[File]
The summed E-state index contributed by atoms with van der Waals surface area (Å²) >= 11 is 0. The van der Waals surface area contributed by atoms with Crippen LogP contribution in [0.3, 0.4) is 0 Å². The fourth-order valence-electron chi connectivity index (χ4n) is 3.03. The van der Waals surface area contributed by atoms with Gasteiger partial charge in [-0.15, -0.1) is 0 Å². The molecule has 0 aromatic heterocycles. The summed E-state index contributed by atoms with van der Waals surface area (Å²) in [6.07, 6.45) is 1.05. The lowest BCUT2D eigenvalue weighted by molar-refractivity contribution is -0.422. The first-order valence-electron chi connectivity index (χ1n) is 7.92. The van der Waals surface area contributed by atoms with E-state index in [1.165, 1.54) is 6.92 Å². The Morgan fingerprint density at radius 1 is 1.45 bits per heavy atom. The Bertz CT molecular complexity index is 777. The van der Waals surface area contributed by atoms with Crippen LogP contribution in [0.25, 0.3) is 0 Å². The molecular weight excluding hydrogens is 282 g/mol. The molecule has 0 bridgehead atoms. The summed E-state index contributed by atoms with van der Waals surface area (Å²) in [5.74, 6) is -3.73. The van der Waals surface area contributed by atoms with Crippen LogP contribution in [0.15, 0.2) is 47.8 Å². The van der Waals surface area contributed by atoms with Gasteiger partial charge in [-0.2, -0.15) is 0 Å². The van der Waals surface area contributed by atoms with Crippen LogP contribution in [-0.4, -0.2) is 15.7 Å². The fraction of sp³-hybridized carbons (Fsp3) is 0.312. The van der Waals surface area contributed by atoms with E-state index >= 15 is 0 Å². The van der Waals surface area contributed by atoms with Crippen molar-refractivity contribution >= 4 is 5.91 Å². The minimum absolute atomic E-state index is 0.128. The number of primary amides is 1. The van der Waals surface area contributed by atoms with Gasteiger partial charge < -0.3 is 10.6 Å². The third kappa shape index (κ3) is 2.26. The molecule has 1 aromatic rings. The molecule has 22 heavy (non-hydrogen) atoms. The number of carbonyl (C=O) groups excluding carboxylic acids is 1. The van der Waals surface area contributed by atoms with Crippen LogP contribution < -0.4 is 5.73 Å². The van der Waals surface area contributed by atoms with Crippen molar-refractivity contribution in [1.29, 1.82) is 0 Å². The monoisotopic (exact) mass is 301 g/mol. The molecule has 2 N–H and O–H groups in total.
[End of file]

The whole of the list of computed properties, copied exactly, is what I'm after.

The summed E-state index contributed by atoms with van der Waals surface area (Å²) >= 11 is 0. The van der Waals surface area contributed by atoms with Crippen LogP contribution in [0.3, 0.4) is 0 Å². The fourth-order valence-electron chi connectivity index (χ4n) is 3.03. The van der Waals surface area contributed by atoms with Gasteiger partial charge in [-0.15, -0.1) is 0 Å². The molecule has 0 aromatic heterocycles. The summed E-state index contributed by atoms with van der Waals surface area (Å²) in [6.07, 6.45) is 1.05. The lowest BCUT2D eigenvalue weighted by molar-refractivity contribution is -0.422. The first-order valence-electron chi connectivity index (χ1n) is 7.92. The van der Waals surface area contributed by atoms with E-state index in [1.165, 1.54) is 6.92 Å². The Morgan fingerprint density at radius 1 is 1.45 bits per heavy atom. The Bertz CT molecular complexity index is 777. The van der Waals surface area contributed by atoms with Crippen LogP contribution in [0.25, 0.3) is 0 Å². The molecular weight excluding hydrogens is 282 g/mol. The molecule has 0 bridgehead atoms. The summed E-state index contributed by atoms with van der Waals surface area (Å²) in [5.74, 6) is -3.73. The van der Waals surface area contributed by atoms with Crippen LogP contribution in [0.15, 0.2) is 47.8 Å². The van der Waals surface area contributed by atoms with Gasteiger partial charge in [-0.2, -0.15) is 0 Å². The van der Waals surface area contributed by atoms with Crippen LogP contribution in [-0.4, -0.2) is 15.7 Å². The fraction of sp³-hybridized carbons (Fsp3) is 0.312. The van der Waals surface area contributed by atoms with E-state index >= 15 is 0 Å². The van der Waals surface area contributed by atoms with Crippen molar-refractivity contribution >= 4 is 5.91 Å². The minimum absolute atomic E-state index is 0.128. The number of primary amides is 1. The van der Waals surface area contributed by atoms with Gasteiger partial charge < -0.3 is 10.6 Å². The third kappa shape index (κ3) is 2.26. The molecule has 1 aromatic rings. The molecule has 22 heavy (non-hydrogen) atoms. The number of carbonyl (C=O) groups excluding carboxylic acids is 1. The van der Waals surface area contributed by atoms with Crippen LogP contribution < -0.4 is 5.73 Å². The van der Waals surface area contributed by atoms with Crippen molar-refractivity contribution in [1.29, 1.82) is 0 Å². The monoisotopic (exact) mass is 301 g/mol. The molecule has 2 N–H and O–H groups in total.